He's also not strictly loyal to any one site. He gives you a handful, then rates them. For example, he'll say "Go to site X. If you can't find
your local grocery store there, try Site Y. If you can't find your store there, go to Site Z." I appreciated this a lot. For people
who don't live in mainstream areas, this information is priceless.
All My Questions Answered
Along with an initial skepticism, I had a few specific questions I was looking for answers to.
Will I have to clip hundreds of coupons each Sunday? (This was an automatic deal-breaker.)
Will I have to get a membership to Cosco or Sam's Club? (He actually convinced me that shopping wholesale costs more.)
How can I be sure I'm getting the best price? (He provides an Excell spreadsheet of what prices are considered "best" for items, including
baby products. This is helpful in figuring out if a sale price is actually the best price.)
Information, Information, Information
In the first few chapters, Daniel explains the inter-workings of the grocery industry. How they do their pricing and structure their sales. This
information really helped me see their "sales" through fresh eyes. I'm no longer a naive shopper.
To add an exclamation point to his suggestions, he also includes a hyperlink to videos that show, in real life, how saving money on groceries
through power shopping is actually lived out.
a trip to Wal-mart, to screen shots of him exploring databases online, the videos were tremendously helpful in learning the concepts and
putting them into practice.
The chapter "Ten Items You Should Never Pay For" was eye-popping. It showed that I should never really have to pay for shampoo,
razors, deodorant, gum, etc... Under each item he details how to always get those items (and others) for free.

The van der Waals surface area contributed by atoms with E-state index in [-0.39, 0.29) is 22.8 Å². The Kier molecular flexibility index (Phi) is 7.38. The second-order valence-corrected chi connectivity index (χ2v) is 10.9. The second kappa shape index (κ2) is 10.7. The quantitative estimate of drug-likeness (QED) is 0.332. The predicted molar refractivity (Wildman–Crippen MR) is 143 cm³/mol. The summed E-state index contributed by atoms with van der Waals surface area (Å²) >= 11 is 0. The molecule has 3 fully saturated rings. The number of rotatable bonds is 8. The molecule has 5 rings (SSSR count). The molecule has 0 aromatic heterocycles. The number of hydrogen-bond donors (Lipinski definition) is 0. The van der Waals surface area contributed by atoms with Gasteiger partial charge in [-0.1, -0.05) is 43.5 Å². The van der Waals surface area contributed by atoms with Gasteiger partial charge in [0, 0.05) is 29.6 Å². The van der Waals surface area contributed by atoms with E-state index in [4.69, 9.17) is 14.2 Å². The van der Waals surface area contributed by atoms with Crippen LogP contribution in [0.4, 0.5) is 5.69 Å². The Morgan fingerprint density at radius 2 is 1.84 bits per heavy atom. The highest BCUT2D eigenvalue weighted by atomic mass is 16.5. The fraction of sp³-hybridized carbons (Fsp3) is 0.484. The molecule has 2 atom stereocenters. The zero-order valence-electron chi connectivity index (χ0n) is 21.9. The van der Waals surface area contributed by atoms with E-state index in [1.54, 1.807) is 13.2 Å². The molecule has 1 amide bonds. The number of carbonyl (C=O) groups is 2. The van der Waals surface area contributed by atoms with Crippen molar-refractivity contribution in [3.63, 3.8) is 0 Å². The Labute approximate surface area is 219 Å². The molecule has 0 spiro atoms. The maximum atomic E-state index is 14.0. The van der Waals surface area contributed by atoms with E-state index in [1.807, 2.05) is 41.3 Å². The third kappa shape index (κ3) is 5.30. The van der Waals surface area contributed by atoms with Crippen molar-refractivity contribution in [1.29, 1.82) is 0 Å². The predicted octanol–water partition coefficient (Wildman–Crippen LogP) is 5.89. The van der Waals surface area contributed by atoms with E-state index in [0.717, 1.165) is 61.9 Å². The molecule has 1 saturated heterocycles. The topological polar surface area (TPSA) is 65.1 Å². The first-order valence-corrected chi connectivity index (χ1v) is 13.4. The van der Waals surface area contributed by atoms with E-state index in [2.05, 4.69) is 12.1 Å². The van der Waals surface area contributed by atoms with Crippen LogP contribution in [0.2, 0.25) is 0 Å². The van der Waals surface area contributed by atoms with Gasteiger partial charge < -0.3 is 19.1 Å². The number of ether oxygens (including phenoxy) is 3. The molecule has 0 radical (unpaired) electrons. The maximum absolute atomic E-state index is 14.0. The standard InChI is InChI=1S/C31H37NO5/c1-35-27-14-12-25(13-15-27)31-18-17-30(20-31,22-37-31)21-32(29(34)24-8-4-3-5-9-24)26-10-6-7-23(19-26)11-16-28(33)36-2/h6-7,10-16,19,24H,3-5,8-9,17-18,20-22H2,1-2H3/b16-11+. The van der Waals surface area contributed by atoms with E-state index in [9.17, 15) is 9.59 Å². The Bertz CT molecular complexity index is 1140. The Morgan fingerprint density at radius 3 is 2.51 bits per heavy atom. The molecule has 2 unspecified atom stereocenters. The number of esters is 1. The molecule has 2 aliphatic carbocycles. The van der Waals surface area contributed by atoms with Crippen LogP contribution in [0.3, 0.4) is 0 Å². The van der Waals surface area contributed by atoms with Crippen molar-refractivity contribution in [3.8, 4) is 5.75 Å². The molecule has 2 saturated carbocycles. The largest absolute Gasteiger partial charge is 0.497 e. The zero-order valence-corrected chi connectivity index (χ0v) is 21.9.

Saving Money on Groceries A Word to the Wise
As much as I loved this ebook, I would be a liar if I recommended it to everybody. Nothing on earth is perfect, and this ebook is no exception.
However, considering the length and volume of information found here, my list of "cautions" is surprisingly small.
The Learning Curve
As with anything you learn for the first time, expect to spend some time wrapping your mind around the power shopping concept. I read
the book a few times, taking notes to solidify this new shopping paradigm shift.
In order to follow the power-shopping system exactly, you're going to need to make some initial phone calls
and open some free online accounts. These things may take time to be set up. A rhythm will have to be established.
Give yourself a month grace period to really understand and implement the program correctly before casting any judgements. Once you get into the
groove, it will take less and less time and will save you more and more money.
If you expect this learning curve from the get-go, you'll be more likely to follow his suggestions, making saving money on groceries an inevitable event.
Much of this experience in saving money on groceries involves buying multiple items at deep discounts (80% and up) or even free. This requires an area for you to stock those items until
you need them. (Daniel recommends keeping a 3 month supply.)
If you're a family of four living in a 600 square-foot apartment, your ability to follow the program may be limited.
Since my kitchen isn't celebrity-sized, I was forced to set up my "alternate" pantry in our basement. I'm surprised at how much I've liked this
new arrangement. All "extras" are kept in the same place, so I know right where to look before I go out to restock.
Saving Money on Groceries: Oh! Sweet Savings Divine!
I'm happy to report that by using this ebook, I am saving money on groceries every week. During my first grocery shopping trip, I saved over 20% off my bill (with
no coupons clipped).
In my first month, my total savings was $98.60. I expect this will only increase. Why do I think so?
I purchased or obtained several items my family will be using for months to come. Since I purchased on sale, I won't have to purchase
full price later on when I need kleenex, diapers, dog food, toothpaste...
Daniel's system of "smart coupons" gives me the date and page numbers of the coupons I can use that week. (No clipping
thousands every week and then trying to "remember" when to use them!) The more circulars I have on file,
the better savings I'll have in the future.
In conclusion, if saving money on groceries is one of your budget goals, this $7 ebook is a must have.
Side Note: Another great saving money on groceries tip is to meal plan. Meal planning doesn't have to
be stressful. In fact, it can be done in only minutes every week. If you don't have a meal plan this easy, check out my steps to meal planning nirvana.